United States District Court, D. Nevada
ORDER CERTIFIYING QUESTIONS TO THE SUPREME COURT OF
P. GORDON UNITED STATES DISTRICT JUDGE.
to Rule 5 of the Nevada Rules of Appellate Procedure, this
Court seeks guidance from and respectfully certifies to the
Supreme Court of Nevada the following questions of law that
may be determinative of matters before this Court and as to
which there is no clearly controlling precedent in the
decisions of the Supreme Court or Court of Appeals of Nevada:
1. May a judgment creditor bring a claim for alter ego to
make a third party liable on the judgment or is alter ego a
2. Does alter ego apply to limited liability companies?
3. Does alter ego apply to partnerships?
4. Does alter ego apply to trusts?
5. Does alter ego apply to spendthrift trusts?
6. Is an alter ego of a judgment debtor a "debtor"
under Nevada's Uniform Fraudulent Transfer Act?
7. Is a transfer between alter egos or between the judgment
debtor and an alter ego a "transfer" under
Nevada's Uniform Fraudulent Transfer Act?
TransFirst Group, Inc.; TransFirst Third Party Sales, LLC;
and Payment Resources International, LLC
("TransFirst") obtained a judgment in the United
States District Court for the Northern District of Texas
against defendant Dominic J. Magliarditi based on fraud
claims for which approximately $4 million remains
unpaid. ECF No. 7-1 at 2, 5, 11; Pis.' Hrg.
Exs. 1-3; ECF No. 105 at 17. TransFirst has been attempting
to collect ever since, with little success. Following
post-judgment collection efforts, TransFirst initiated this
lawsuit in Texas against Dominic, his wife (Francine
Magliarditi), and various entities associated with the
Magliarditis, alleging that the entities are Dominic's
alter egos and thus are liable on the judgment. TransFirst
also asserts fraudulent transfer claims, alleging that
transfers to and between the entities and to Francine were
this case was pending in Texas, TransFirst moved for a
temporary restraining order ("TRO") precluding the
defendants from transferring, concealing, or otherwise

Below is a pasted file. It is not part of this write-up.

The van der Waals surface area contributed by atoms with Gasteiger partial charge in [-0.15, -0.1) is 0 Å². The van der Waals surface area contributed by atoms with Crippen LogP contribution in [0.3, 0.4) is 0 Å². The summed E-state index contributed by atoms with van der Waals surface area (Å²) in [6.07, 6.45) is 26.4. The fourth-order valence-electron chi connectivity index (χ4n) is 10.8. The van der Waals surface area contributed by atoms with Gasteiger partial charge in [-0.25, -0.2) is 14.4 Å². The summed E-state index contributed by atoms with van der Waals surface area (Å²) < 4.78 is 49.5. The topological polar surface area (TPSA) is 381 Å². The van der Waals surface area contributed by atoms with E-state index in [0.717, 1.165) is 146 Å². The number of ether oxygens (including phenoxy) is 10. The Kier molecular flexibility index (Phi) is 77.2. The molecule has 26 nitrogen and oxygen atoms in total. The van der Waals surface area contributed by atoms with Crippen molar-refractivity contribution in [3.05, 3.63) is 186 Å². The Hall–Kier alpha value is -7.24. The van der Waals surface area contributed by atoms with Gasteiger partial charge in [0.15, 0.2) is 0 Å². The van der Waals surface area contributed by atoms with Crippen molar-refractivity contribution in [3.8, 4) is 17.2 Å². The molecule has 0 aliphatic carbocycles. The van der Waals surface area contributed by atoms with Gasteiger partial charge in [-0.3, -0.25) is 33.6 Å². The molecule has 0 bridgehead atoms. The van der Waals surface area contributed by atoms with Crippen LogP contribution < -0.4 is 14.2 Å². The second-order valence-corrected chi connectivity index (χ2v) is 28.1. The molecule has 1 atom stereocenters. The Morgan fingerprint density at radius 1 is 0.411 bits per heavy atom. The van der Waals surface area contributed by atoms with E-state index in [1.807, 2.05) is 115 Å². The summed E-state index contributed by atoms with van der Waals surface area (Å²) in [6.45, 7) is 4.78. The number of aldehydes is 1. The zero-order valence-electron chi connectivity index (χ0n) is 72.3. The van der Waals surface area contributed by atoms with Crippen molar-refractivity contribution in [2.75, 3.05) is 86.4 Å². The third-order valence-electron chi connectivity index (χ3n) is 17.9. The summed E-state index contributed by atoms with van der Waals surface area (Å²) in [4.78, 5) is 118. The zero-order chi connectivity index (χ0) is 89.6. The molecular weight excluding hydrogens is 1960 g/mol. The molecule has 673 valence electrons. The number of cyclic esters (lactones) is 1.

disposing of their assets. ECF No. 6. The Texas court granted
that motion as to some defendants but denied it without
prejudice as to others because the court concluded it lacked
jurisdiction over those defendants. ECF Nos. 6, 33. In ruling
on the TRO motion, the court stated Dominic had engaged in
"postjudgment discovery abuses, as evidenced by
Magistrate Judge Paul Stickney's order sanctioning him .
. . ." ECF No. 33 at 9. The Texas court then transferred
the action to this court. ECF Nos. 36, 37.
the case was transferred, I reinstated the TRO, expanded it
to apply to all the defendants, and set a hearing on the
motion for preliminary injunction. ECF Nos. 53, 54. In the
meantime, TransFirst filed a second amended complaint, again
asserting claims for alter ego, fraudulent transfer, and
unjust enrichment. ECF No. 75. The parties submitted their
briefs and voluminous supporting exhibits in relation to the
motion for a preliminary injunction. I held a hearing on May
19, 2017, at which no live witnesses testified.
granted TransFirst's motion for a preliminary injunction.
ECF No. 109. In doing so, I made several predictions about
Nevada law which have become the subject of a motion for
reconsideration. In light of the Supreme Court of
Nevada's recent decision in Klabacka v. Nelson,394 P.3d 940 (Nev. 2017) (en banc), I granted reconsideration